Here we have examined changes to the metabolome of tardigrades that manifest upon desiccation. We find a number of biochemicals, and metabolic pathways are enriched upon drying, with statistical analysis showing that the enrichment of trehalose is important in distinguishing dry from hydrated tardigrades. Despite this, trehalose is present at much lower levels in tardigrades compared to other desiccation tolerant organisms that utilize this sugar to survive drying. Consistent with previous reports on other tardigrade species, we have shown that H. exemplaris possesses low levels of trehalose. Furthermore, this sugar, when mixed at biologically relevant ratios with CAHS D exerts synergistic protective effects. Importantly, this synergistic effect is not found between trehalose and the desiccation protective, well-folded protein, BSA. This synergism observed between CAHS D and trehalose manifests in an in vivo setting and extends to other CAHS proteins, and interestingly in this setting trehalose is required for robust CAHS D mediated protection, indicating that synergy in this case may be obligatory.
These results demonstrate that small molecules enriched during the drying of anhydrobiotic organisms may not always serve as protectants in and of themselves but may contribute to desiccation tolerance by working together with other mediators. Furthermore, these findings illuminate a long-standing question in tardigrade biology: Does trehalose contribute to tardigrade desiccation tolerance and if so, why do these robust anhydrobionts make trehalose at such low levels relative to other organisms that survive drying?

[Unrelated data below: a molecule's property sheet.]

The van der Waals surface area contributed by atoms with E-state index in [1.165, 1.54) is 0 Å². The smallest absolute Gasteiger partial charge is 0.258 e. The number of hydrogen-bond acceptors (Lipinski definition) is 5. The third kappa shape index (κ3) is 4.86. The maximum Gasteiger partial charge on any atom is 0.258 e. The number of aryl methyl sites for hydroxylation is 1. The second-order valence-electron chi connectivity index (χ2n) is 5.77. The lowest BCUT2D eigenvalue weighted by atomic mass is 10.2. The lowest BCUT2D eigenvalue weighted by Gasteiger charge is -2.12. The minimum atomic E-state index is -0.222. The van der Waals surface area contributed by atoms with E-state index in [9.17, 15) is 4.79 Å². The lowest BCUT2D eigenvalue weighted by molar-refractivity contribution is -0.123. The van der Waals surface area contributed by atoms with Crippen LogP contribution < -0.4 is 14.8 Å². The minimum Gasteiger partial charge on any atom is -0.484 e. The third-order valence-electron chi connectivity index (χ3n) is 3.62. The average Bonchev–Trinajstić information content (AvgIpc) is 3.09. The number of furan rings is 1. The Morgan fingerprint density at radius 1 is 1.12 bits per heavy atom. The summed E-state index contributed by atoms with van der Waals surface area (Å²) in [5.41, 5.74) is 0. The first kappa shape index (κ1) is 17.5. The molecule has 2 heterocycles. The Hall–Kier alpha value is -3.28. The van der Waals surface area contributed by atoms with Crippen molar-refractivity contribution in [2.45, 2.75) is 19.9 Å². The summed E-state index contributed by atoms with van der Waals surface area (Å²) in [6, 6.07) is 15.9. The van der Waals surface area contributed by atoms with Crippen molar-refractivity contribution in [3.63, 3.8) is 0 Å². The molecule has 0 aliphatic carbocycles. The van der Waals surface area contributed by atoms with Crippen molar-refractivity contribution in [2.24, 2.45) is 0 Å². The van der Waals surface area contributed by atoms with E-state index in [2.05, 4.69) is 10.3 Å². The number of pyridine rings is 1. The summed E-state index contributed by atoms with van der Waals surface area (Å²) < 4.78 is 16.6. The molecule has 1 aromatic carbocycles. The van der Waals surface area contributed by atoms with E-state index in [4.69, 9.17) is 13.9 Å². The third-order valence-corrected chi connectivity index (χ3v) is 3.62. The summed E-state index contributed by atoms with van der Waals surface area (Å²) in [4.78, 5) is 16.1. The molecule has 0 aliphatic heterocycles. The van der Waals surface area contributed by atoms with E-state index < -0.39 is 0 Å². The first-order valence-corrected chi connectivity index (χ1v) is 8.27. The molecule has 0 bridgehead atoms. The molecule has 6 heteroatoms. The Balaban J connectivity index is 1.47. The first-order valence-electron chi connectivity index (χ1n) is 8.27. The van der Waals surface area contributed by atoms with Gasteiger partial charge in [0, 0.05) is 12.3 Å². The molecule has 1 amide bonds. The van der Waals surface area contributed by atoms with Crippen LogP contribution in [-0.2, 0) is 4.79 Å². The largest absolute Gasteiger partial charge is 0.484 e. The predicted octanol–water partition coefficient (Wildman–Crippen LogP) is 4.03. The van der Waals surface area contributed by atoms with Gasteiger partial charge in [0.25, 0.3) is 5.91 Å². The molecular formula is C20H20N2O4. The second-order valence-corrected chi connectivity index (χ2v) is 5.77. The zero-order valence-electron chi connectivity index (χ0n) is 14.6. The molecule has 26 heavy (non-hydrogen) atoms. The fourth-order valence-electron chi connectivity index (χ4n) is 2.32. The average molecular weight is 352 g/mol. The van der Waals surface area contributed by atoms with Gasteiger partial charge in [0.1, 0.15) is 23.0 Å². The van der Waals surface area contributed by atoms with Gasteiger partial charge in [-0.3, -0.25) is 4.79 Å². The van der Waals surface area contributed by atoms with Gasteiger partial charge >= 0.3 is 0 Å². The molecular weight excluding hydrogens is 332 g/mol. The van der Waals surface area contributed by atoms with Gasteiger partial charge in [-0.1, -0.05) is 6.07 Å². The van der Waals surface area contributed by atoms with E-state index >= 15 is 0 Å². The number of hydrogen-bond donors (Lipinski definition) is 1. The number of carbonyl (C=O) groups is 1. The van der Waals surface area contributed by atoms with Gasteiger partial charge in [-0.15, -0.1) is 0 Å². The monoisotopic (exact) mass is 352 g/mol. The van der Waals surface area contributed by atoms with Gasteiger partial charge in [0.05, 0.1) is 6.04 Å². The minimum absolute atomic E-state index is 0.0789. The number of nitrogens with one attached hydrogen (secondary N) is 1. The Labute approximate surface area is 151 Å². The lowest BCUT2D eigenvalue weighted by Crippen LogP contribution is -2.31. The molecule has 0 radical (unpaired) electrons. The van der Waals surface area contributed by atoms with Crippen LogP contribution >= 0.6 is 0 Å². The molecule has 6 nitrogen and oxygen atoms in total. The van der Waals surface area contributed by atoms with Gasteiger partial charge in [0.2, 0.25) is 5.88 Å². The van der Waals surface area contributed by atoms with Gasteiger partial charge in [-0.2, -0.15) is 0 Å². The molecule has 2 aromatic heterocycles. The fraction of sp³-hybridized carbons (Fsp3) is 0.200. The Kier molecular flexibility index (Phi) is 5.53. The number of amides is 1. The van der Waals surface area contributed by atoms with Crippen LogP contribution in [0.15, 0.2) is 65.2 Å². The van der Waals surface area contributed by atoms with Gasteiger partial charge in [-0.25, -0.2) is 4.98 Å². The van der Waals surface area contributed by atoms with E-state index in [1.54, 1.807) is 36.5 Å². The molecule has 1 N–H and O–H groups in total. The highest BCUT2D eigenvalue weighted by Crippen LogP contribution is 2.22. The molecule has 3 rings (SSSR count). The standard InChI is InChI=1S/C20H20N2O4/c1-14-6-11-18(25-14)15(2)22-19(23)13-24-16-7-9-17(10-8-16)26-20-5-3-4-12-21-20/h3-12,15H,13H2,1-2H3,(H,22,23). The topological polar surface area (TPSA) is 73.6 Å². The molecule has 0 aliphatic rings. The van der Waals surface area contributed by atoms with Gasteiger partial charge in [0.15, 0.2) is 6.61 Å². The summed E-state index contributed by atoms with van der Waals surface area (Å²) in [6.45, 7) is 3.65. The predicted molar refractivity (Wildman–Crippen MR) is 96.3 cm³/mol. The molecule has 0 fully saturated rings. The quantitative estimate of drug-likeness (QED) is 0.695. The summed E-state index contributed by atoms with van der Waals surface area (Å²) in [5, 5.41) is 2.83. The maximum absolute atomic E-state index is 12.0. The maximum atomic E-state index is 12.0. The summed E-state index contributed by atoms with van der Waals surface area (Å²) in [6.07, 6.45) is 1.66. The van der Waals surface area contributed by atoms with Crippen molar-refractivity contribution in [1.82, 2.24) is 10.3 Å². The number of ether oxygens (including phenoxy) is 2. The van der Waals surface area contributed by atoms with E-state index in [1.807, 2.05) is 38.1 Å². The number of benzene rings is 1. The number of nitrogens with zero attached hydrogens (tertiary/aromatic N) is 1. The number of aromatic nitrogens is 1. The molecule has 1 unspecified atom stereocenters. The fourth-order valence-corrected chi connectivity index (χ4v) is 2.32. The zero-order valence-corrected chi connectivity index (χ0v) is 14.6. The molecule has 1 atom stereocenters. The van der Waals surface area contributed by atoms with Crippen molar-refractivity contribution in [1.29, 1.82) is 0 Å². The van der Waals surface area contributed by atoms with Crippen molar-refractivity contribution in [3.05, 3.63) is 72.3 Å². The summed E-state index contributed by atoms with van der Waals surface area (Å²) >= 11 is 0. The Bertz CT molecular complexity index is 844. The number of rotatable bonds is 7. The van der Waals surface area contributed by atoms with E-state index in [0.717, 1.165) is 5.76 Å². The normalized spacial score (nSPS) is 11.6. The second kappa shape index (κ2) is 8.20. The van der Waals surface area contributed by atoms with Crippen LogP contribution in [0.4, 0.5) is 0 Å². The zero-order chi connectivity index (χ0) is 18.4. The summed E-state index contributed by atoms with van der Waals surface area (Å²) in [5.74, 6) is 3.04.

A long-term goal of the desiccation tolerance field is to understand better how to confer anhydrobiotic abilities to organisms that do not naturally survive drying. This study and its findings provide a compelling argument that to do so may require the combination of different, synergistic, protectants. This point is highlighted by our yeast desiccation assays (Fig. 5) where CAHS proteins confer little protection when heterologously expressed alone but provide dramatically increased protection in the presence of trehalose. Further understanding the mechanistic basis of CAHS-trehalose synergy will help to build a foundation for pursuing the long-term goal of engineering desiccation tolerance into organisms for the purposes of crop development and food security.
Beyond extending our knowledge of tardigrade physiology and desiccation tolerance, our finding that trehalose can modulate the protective capacity of CAHS proteins provides a compelling empirical demonstration that changing cellular, or solution chemistries can modulate the function of an IDP. This phenomenon likely extends beyond CAHS proteins and desiccation to IDPs more generally.